Multiplexing of multiple streams over a single connection is also a good development. Reducing the number of connections that the server must handle is key to scalability, specially as modern HTTP browsers are now exceeding the 2 connection limit. The ability to send out of order responses is good and we also suspect that receiving messages from a single client over a single connection may help reduce some of the non deterministic behaviours that can develop as multiple connections from the same client set cookies or update session state. It will also avoid the issue of load balancers directing connections from the same client to different nodes in a cluster. We recognise the additional cost of multiplexing (extra copies and flow control), but currently believe that it is worth the effort.
We see the potential of server push for content, but are struggling with the lack of meta data knowledge available to know what to push and when. We are currently working on strategies that use the referrer header to identify associated resources that can be pushed together. We also check for if-modified-since headers as an indication that associated content may already be cached and thus a push is not required. We see the challenge of push as not being the protocol to send the content, but in working out the standards for meta data, cache control etc so that we know what to push and when.
We have not yet implemented websocket over SPDY, but do intend to do so if it is supported by the browsers. We see a lot of similarities in the base framing of these two protocols and would hope that eventually only one would need to be well supported.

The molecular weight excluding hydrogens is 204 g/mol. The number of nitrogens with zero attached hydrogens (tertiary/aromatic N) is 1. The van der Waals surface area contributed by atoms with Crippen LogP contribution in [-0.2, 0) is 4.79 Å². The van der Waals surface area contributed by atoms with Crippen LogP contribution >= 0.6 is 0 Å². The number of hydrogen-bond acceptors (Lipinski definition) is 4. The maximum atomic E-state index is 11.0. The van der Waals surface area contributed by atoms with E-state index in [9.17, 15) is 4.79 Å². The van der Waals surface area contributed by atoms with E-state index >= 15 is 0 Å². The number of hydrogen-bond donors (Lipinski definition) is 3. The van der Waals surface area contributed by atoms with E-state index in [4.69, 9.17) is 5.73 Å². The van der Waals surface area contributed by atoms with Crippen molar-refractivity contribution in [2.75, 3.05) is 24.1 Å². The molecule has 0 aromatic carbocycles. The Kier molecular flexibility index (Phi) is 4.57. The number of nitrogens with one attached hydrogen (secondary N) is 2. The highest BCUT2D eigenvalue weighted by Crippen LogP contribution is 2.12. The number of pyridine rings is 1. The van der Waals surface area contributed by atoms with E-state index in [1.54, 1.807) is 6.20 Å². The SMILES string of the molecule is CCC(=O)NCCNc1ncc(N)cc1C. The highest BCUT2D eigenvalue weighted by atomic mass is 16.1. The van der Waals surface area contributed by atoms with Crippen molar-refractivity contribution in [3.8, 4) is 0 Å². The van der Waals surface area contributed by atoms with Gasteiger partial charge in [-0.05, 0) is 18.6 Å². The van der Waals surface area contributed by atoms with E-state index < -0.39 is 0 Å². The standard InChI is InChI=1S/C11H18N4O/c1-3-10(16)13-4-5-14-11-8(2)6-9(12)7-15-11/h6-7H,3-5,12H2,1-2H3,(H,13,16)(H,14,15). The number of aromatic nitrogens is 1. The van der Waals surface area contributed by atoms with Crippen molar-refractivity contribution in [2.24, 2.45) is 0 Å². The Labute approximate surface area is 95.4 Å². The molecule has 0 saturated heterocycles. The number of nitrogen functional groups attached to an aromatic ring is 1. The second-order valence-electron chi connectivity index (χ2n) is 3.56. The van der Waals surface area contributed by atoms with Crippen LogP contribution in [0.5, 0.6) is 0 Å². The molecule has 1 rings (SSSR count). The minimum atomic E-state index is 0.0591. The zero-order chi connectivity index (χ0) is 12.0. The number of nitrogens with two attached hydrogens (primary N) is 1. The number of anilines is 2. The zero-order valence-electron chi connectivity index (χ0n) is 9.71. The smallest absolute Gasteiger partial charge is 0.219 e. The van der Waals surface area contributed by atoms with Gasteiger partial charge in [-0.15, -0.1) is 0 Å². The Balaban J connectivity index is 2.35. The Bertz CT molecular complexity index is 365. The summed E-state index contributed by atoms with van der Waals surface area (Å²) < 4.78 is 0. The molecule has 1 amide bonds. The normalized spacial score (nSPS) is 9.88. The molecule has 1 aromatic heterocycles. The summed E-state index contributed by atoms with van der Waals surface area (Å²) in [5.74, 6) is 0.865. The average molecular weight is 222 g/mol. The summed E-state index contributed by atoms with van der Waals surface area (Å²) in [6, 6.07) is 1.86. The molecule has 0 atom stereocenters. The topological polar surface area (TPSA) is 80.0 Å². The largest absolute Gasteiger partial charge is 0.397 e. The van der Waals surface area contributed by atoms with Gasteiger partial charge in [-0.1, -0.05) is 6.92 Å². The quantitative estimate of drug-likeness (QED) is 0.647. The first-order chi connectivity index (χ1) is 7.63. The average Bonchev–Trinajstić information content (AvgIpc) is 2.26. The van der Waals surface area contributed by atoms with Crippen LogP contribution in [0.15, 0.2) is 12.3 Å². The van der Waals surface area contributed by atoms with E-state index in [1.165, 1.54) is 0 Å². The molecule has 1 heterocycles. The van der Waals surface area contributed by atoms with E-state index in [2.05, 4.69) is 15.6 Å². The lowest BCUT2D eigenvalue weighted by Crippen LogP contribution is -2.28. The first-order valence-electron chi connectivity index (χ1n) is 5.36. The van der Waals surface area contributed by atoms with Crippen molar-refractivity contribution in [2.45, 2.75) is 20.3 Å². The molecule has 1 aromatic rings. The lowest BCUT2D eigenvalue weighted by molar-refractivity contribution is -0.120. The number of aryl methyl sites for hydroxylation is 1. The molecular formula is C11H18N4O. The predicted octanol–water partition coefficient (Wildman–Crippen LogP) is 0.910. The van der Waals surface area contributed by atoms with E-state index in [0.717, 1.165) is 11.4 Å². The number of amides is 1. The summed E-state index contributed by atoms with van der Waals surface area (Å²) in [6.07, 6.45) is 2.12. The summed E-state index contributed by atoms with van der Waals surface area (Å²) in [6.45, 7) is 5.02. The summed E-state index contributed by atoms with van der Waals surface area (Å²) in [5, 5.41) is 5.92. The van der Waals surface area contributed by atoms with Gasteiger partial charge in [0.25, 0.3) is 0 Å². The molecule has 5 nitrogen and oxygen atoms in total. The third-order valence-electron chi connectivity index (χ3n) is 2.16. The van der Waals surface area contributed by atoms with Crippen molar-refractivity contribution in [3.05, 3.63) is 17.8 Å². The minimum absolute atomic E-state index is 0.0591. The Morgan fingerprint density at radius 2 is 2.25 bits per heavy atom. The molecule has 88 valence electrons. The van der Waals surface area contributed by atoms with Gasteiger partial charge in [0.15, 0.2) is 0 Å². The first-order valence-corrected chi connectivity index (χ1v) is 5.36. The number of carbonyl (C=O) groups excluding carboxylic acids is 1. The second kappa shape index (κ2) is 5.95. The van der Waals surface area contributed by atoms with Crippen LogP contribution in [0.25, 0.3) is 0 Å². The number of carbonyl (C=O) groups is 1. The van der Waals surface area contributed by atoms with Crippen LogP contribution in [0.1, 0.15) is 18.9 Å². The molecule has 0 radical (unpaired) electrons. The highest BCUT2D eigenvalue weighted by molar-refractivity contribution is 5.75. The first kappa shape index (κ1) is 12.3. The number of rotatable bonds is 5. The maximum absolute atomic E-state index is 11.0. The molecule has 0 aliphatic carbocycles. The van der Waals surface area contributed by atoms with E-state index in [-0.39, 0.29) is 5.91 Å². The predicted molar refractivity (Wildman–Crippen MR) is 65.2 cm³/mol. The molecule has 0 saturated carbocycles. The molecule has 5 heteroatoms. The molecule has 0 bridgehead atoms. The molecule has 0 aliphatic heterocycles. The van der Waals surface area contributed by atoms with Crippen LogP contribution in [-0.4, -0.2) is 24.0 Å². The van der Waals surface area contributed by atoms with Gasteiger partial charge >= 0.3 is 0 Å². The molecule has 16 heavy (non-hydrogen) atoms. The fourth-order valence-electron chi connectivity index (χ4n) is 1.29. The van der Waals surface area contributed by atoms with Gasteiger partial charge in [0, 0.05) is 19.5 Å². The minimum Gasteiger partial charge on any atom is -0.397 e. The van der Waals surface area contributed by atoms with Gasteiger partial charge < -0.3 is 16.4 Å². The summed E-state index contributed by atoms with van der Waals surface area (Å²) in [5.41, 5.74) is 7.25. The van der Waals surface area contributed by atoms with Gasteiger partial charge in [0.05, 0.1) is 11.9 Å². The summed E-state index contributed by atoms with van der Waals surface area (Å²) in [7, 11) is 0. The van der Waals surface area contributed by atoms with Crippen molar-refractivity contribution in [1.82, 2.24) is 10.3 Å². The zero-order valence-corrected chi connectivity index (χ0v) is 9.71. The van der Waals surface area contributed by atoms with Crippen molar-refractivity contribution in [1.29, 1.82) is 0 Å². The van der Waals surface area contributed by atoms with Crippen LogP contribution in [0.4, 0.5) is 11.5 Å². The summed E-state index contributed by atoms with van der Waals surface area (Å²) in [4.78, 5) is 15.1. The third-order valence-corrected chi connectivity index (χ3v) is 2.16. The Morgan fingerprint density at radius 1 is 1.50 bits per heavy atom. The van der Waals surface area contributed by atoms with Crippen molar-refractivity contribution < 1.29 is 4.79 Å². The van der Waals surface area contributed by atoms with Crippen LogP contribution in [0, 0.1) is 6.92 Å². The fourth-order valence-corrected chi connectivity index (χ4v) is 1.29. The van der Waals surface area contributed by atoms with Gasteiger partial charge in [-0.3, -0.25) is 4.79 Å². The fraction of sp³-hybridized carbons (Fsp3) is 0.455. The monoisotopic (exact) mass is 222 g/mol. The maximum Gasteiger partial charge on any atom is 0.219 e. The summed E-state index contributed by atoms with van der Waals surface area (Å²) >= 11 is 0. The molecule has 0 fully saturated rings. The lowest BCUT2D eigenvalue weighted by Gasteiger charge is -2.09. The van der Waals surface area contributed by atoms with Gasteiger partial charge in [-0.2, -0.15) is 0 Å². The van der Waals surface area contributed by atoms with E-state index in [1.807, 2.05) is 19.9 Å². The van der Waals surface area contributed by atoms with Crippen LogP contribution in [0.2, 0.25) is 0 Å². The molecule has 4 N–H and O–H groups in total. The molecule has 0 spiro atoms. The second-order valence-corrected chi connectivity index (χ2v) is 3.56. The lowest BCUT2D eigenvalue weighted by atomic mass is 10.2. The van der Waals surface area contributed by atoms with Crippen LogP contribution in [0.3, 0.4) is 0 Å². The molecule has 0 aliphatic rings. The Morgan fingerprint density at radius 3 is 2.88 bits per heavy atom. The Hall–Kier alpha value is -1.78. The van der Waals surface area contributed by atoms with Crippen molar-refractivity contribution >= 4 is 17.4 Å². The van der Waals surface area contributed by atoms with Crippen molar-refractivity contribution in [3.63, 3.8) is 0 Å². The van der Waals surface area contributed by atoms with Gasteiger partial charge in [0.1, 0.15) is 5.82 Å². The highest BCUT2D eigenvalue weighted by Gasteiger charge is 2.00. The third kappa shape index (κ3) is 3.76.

We are bit ambivalent about the use of NPN and TLS only connections. There is a question to be asked regarding if we should be sending any web content in the clear, and how intermediaries should be able to (or not) filter/inspect/mutate content. However, I personally feel that this is essentially a non technical issue and we should not use a protocol to push any particular agenda. The RTT argument for not supporting in the clear connections is weak as there are several easy technical solutions available. Furthermore, the lack of support for NPN is a barrier to adoption (albeit one that we have broken down for some JVMs at least). Debugging over TLS is and will always be difficult. We would like to HTTP/2.0 support standardised non encrypted connections (at least from TLS offload to server). If a higher level debate determines that web deployments only accept TLS connections, then we are fine with that non technical determination.
I repeat that we selected SPDY to implement because it’s availability in the browsers and not as the result of a technical review against other alternatives. However we are generally pleased with the direction and results obtained so far and look forward to gaining more experience and feedback as it is more widely deployed.
However we do recognise that much of the “goodness” of SPDY can be provided by the other proposals. I’m particularly interested in the HTTP/speed/mobility’s use of websockets as it’s framing layer (as that addressed the concern I raised above). But we currently do not have any plans to implement the alternatives, mainly because of resource limitations and lack of browser support. So currently we are advocates of the SPDY approach in the starship troopers sense: ie we support SPDY until it is dead or we find something better. Of course Jetty is an open platform and we would really welcome and assist any contributors who would like to build on our websocket support to implement HTTP/SM.
We believe that there is high demand for a significant improvement over HTTP/1.1 and that the environment is ripe for a rapid rollout of an alternative/improved protocol and expect that HTTP/1.1 can quickly be replaced. Because of this, we have begun development of jetty-9 which replaces the HTTP protocol centric architecture of jetty-7/8 with something that is much better suited to multiple protocols and multiplexed HTTP semantics. SPDY, Websocket and HTTP/1.1 are true peers in Jetty-9 rather than the newer protocols being implemented as HTTP facades. We believe that jetty-9 will be the ideal platform on which to develop and deploy HTTP/2.0 and we invite anybody with an interest to come contribute to the project.